It will also be observed that, while the door is closed, it is not tightly closed and there will always be a certain amount of opening between the four sides of the door and the corresponding adjacent portions of the top and bottom and two sides of the case, as shown at 6i and G9. In this way there is continuous opportunity for the circulation of air within the cabinet which serves to keep the pies in better condition.
The pie racks themselves that support the pie plates and their contents are simply constructed but have adequate strength to maintain the loads to which they are subjected without danger of bending or breakage. Furthermore, the supports may be quickly and easily removed from the case for cleaning, and then may be restored to supporting position in a few seconds time.
Each of the supporting frames which heretofore have been generally referred to at I4 and I6 consists of a wire framework generally rectangular having vertical sides 'i6 and 'I2 and horizontal top and bottom sides I4 and 15. The vertical sides lie along the corners of the case adjacent the corresponding tie rods. The top and bottom sides iit within the grooves 28 and 30 of the top and the similar grooves in the bottom.
Each of the two supporting frames have affixed to the vertical sides lil and 'I2 a plurality of horizontally arranged curved plate supporting Wires which are numbered 'I8 and 6D. ilu plan view these wires are shaped as shown in Fig. 1 and by their curvature and spacing when frames I4 and I6 are in proper location may receive and hold in position pie plates 82 of conventional size. Since the supporting frames I4 and I6 cannot slide out of the case when the door is open and the pie plates are securely held by the wires 18 and 80, it follows that the case can be tipped in any direction through a substantial angle before the plates could be dislodged even if the door were open. Thus the cabinet provides a very secure and sanitary display for the pies.
The vgrooves 28 and v3l! terminate near the door so that the supporting frames cannot be removed by sliding them forwardly through the door. On the contrary, to remove each supporting frame, it must be bowed inwardly in the manner shown by the lefthand frame I6 in Fig. 3. When the frame has been arched suiiiciently, the upper end will clear the bottom of the rib 26 so that the upper end of the frame may be swung to the right to permit removal of the bottom bar 'FB from groove 30. Then the entire unit may be removed from the case. Similar procedure will be followed with supporting frame I4. The door I2 is, of course, open during the frame removing operation.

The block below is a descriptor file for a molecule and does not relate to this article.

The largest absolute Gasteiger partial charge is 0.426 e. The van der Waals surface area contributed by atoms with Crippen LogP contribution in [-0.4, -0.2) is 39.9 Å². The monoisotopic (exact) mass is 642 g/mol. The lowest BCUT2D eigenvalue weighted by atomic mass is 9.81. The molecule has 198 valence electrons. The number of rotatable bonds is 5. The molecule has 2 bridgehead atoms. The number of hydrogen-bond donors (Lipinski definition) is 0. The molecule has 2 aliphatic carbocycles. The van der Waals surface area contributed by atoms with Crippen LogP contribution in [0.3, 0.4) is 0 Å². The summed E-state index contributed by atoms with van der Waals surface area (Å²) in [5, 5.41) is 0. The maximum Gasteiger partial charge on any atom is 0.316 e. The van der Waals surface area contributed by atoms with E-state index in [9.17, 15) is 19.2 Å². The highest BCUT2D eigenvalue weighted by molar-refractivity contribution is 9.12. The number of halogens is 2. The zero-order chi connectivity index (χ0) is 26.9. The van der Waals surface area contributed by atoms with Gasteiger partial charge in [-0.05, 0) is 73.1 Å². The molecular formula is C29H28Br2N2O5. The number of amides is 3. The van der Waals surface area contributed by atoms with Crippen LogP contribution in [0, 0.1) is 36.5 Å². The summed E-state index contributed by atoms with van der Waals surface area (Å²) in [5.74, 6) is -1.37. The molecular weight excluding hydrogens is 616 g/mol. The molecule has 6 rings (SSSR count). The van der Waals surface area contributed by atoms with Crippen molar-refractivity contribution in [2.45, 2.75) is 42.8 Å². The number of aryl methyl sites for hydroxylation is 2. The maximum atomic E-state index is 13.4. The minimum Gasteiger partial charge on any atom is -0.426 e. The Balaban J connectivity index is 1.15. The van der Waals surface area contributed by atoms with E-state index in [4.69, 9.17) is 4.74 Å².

The wires 'I8 and 80, formed as they are, eliminate the need for shelves. The pie plates act as their own shelves with the opposite edges supported by the wires. Since the grooves 28 and 30 are identical in both the top and bottom, it is apparent that the supporting frames do not need to be inverted but may be re-installed in the position shown in the drawings.
From the foregoing, it will be seen that I have produced a pie case or display unit, light in weight, simple in construction, easy to clean and able to store and display pies in an optimum manner.
It is my invention to cover all changes and modifications of the example of the invention herein chosen for purposes of the disclosure which do not constitute departures from the spirit and scope of the invention.
1. An invertible display case comprising end Walls, a rear wall, side Walls, and a door forming the front side and hinges connecting said door to said end walls, the axes of said hinges being parallel to said rear wall, said door when closed being positioned parallel to said rear wall, projecting elements integral with each of said end walls and positioned adjacent to the front side thereoie for causing said case to tilt s1ightly to the rear when the case rests with either end wall on a level surface, whereby said door will close itself under the influence oi gravity.
2. A display case as dened in claim 1 wherein said end walls are molded members identical in form and axed to said case in reversed positions.
3. A display case as dened in claim 1 wherein said end walls are provided with oppositely located grooves along the rear and sides thereof, which grooves receive the ends or" said rear and side walls, four tie rods extending between the corners of said end walls and secured thereto to maintain said walls in position in said grooves, the longitudinal edges of said walls abutting against said tie rods and said door, when closed, lying against the two tie rods at the front 0f said case.
HENRY ADAM ALHEIT.
References Cited in the file of this patent UNITED STATES PATENTS Number Name Date 584,584 Ganter June 15, 1897 615,915 Scott Dec. 13, 1898 1,240,927 Bering Sept. 25, 1917 1,305,210 Hankwitz May 27, 1919 1,358,406 Yuncker Nov. 9, 1920 1,394,338 Nyrnan Oct. 18, 1921 1,872,847 Thomas Aug. 23, 1932 1,980,973 Alheit Nov. 20, 1934 1,989,275 Hatch Jan. 29, 1935 2,088,741 Hanson Aug. 3, 1937 2,112,028 Kirby Mar. 22, 1938 2,418,236 Schramka Apr. l, 1947 2,558,939 Dornbush July 3, 1951
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|Citing Patent||Filing date||Publication date||Applicant||Title|
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|US3240545 *||Sep 16, 1963||Mar 15, 1966||Eldon Mfg Co||Knock down cabinet|
|US3275393 *||Oct 13, 1959||Sep 27, 1966||United Service Equipment Co In||Hot and cold food service cart|
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|US4497524 *||Sep 30, 1982||Feb 5, 1985||Levings Jr Nelson||Knock-down furniture assembly|
|U.S. Classification||312/128, 312/329, 312/265, 312/321|